Amy Taylor Alpers is no stranger to traveling far and wide to teach both foundational and graduate-level Pilates teacher education to studios and students worldwide!
Earlier this year, Amy traveled to Bengaluru, India to teach an introductory workshop to the world of classical Pilates. During this inspiring trip, Amy shared that Pilates is for everybody, and she “hoped to establish a foundation for the original Pilates form and get a bunch of teachers trained.” Learn more about her experience teaching in India here.
In June, Amy headed to Australia to help Pilates instructors develop their teaching skills through a series of sessions and workshops, also along with the theme of Pilates is for everybody. Amy says that when she is teaching Pilates, “the goal is to uniformly develop the body in front of me—to not only make the body strong and flexible, but to help bring it back into its ideal alignment, balance, and organization; the way nature designed it well before civilization took its toll on it.”
One of her sessions called “Finding Your Center through Your Feet and Hands,” was designed to show what happens when we incorporate all of us more functionally. “Of the 206 bones in our bodies, 106 of them are in the hands and feet, and 75% of our motor cortex is used just to move them. Making sure the hands and feet are used correctly during the Pilates movements ensures that the information coming to and from our brains is fully activated and reaches through to the ends of our bodies.”
Another session Amy taught was called “Timing is Everything,” and it was about how to know if movement timing is right or not. As Amy says, “Human movement is made up of an inexplicable series of neurological communications. If one muscle fires out of sequence, the movement will be uncoordinated or ineffective at the very least, dangerous at worst. If you watch nature moving enough, you will see what natural and normal should look like.”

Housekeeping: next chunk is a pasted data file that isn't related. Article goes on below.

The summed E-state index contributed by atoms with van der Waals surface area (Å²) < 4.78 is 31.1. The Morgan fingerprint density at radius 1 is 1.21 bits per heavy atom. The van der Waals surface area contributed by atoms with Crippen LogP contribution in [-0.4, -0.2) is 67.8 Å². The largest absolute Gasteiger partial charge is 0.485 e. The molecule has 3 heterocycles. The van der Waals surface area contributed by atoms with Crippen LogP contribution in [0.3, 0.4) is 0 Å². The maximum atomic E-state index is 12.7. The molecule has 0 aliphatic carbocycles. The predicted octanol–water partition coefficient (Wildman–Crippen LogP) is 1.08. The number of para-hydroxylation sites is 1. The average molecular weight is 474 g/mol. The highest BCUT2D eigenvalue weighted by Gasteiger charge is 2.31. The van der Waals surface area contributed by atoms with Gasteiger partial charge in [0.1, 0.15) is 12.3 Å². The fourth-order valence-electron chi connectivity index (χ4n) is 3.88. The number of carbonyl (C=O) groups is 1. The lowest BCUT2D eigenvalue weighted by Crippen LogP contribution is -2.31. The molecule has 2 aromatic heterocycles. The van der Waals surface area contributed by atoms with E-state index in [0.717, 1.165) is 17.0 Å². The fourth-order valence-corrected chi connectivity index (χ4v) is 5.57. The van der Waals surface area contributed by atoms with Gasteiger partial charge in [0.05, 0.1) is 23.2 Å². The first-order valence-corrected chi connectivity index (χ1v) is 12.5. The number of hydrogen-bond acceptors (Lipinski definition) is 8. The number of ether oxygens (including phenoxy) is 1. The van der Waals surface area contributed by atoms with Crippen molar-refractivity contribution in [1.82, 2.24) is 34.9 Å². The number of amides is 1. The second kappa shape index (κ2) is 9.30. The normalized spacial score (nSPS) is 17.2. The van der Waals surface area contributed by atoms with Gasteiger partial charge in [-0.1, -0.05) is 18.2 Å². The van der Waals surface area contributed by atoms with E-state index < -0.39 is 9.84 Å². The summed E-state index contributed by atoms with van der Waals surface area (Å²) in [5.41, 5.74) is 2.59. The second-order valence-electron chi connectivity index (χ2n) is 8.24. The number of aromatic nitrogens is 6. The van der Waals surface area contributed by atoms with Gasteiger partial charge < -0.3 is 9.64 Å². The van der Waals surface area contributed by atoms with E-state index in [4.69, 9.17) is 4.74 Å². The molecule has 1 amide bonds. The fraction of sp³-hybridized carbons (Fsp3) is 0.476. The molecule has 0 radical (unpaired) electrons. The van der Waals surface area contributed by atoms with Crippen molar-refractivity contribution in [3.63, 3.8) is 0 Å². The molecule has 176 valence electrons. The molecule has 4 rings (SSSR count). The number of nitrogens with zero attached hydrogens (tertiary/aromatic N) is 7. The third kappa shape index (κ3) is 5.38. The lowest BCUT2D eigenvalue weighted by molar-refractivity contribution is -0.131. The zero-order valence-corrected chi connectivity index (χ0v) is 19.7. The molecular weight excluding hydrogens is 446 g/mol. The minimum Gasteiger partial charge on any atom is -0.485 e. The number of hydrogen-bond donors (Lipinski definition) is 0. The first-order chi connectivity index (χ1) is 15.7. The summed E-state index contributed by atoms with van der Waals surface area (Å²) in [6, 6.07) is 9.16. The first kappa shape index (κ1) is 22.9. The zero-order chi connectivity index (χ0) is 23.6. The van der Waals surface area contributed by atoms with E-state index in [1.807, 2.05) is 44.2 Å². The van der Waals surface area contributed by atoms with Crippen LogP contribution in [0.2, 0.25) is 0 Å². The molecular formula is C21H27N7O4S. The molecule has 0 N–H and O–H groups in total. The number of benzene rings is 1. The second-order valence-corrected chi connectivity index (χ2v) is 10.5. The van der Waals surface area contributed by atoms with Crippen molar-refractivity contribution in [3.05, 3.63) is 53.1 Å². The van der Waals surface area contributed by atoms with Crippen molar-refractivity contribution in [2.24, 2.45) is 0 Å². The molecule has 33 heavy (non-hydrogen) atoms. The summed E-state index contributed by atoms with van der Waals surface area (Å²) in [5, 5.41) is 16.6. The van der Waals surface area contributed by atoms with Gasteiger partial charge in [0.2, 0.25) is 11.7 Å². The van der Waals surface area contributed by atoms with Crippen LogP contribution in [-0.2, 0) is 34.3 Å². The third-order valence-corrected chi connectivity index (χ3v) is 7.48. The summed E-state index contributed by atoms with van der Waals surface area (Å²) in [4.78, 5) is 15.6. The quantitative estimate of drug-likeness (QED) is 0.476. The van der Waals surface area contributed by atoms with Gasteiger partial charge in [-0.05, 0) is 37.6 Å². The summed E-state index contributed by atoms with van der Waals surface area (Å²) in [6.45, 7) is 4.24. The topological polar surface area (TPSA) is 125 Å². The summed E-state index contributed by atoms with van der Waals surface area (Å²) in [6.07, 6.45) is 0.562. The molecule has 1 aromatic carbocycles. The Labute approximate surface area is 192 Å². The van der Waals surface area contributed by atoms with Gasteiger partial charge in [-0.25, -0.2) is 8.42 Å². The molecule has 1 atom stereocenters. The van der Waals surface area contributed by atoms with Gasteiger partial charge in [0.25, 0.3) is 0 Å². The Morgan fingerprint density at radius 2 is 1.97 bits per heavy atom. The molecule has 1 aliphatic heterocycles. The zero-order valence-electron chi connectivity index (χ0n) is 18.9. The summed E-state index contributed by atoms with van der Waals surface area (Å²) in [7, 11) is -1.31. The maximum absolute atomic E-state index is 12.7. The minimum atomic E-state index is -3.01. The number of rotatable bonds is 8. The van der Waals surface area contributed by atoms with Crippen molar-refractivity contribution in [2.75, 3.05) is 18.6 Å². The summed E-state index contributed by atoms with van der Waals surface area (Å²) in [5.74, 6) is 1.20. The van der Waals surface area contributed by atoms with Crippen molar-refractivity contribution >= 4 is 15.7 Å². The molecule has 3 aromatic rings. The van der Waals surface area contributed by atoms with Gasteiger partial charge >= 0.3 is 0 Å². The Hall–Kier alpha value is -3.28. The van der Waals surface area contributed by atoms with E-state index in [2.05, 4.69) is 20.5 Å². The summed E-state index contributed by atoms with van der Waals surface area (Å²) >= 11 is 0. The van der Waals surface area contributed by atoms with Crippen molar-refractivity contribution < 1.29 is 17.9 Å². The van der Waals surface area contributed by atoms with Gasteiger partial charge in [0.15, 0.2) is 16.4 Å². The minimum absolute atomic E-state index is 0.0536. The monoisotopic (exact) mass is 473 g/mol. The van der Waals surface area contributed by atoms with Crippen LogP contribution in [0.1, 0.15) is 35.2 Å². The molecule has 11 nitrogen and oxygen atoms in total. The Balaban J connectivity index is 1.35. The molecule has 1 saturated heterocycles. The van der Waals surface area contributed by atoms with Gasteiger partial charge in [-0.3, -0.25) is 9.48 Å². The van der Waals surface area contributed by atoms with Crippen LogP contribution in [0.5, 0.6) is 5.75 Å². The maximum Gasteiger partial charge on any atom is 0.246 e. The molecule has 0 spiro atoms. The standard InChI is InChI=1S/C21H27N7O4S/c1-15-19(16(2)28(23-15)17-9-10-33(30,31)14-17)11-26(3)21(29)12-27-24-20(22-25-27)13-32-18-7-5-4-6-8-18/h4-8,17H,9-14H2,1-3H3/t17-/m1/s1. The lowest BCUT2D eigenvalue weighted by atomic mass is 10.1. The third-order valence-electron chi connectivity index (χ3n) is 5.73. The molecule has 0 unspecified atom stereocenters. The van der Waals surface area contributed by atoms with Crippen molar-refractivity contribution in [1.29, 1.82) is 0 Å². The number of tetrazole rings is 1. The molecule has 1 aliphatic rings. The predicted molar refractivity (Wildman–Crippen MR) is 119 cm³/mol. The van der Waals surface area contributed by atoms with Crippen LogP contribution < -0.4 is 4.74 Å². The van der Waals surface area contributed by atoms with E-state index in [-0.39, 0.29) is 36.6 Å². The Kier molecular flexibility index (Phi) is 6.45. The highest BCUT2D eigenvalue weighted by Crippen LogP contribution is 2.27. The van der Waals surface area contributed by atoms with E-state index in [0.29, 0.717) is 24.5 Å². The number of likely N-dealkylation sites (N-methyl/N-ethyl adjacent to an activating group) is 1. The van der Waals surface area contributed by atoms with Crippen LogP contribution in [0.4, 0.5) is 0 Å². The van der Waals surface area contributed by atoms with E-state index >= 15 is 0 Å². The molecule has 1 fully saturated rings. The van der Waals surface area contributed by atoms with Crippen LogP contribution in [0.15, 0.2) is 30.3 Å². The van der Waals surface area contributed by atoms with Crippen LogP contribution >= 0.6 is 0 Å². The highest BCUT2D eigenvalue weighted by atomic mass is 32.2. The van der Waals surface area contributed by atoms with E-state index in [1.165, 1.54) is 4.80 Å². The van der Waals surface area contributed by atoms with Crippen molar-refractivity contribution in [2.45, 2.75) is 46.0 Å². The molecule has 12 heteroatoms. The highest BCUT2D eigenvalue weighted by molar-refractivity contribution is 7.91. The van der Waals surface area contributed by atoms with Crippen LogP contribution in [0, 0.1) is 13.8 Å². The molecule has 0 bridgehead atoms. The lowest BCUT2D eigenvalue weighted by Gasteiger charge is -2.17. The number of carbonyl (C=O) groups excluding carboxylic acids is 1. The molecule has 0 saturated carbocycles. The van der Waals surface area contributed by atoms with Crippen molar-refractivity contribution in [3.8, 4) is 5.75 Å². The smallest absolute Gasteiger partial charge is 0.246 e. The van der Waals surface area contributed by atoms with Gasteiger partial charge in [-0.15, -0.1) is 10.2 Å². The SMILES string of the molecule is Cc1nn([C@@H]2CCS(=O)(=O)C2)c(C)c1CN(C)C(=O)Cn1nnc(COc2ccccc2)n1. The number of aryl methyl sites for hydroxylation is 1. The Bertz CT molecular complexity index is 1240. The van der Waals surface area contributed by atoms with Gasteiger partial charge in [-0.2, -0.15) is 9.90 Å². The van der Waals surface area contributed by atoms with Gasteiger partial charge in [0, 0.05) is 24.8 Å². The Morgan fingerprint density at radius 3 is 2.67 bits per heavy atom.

Amy wrapped up her time in Australia by teaching about spinal extension and how we should feel confident as teachers when working with the spine. “Our modern lifestyle is not good for the human spine—especially all of the sitting. Spines today are filled with tightness, weakness, injury and pain, as well as scary beliefs from the media and other factors. Pilates teachers are not immune to this fear. We must realize that as movement teachers, we hopefully believe it is always better to move something than not to move it. It’s essential every part of the spine move exactly as it’s designed, to the best of its ability, for optimal health.”
You can read more about Amy’s time and teachings in Australia in The Pilates Journal, Issue #6, June 2023, under “Level Up Your Teaching with Amy Taylor Alpers” here.
And to learn more about The Pilates Center’s teacher training programs, visit iTPC (the online Pilates teacher training platform) here. Or you can read more about each teacher training program here or here, or contact firstname.lastname@example.org with questions.
About The Pilates Center
The Pilates Center was founded in Boulder in 1990 by sisters Amy Taylor Alpers and Rachel Taylor Segel. The sisters trained under Romana Kryzanowska, Joseph Pilates’ protégé, and inheritor of his NYC studio. Amy and Rachel have worked to foster the legacy and tradition of the original, classical method of Pilates while also incorporating a humanistic approach to meet every individual’s needs. For over 30 years, they have made it their mission to heal the world by empowering people to transform their health and Return to Life through Pilates.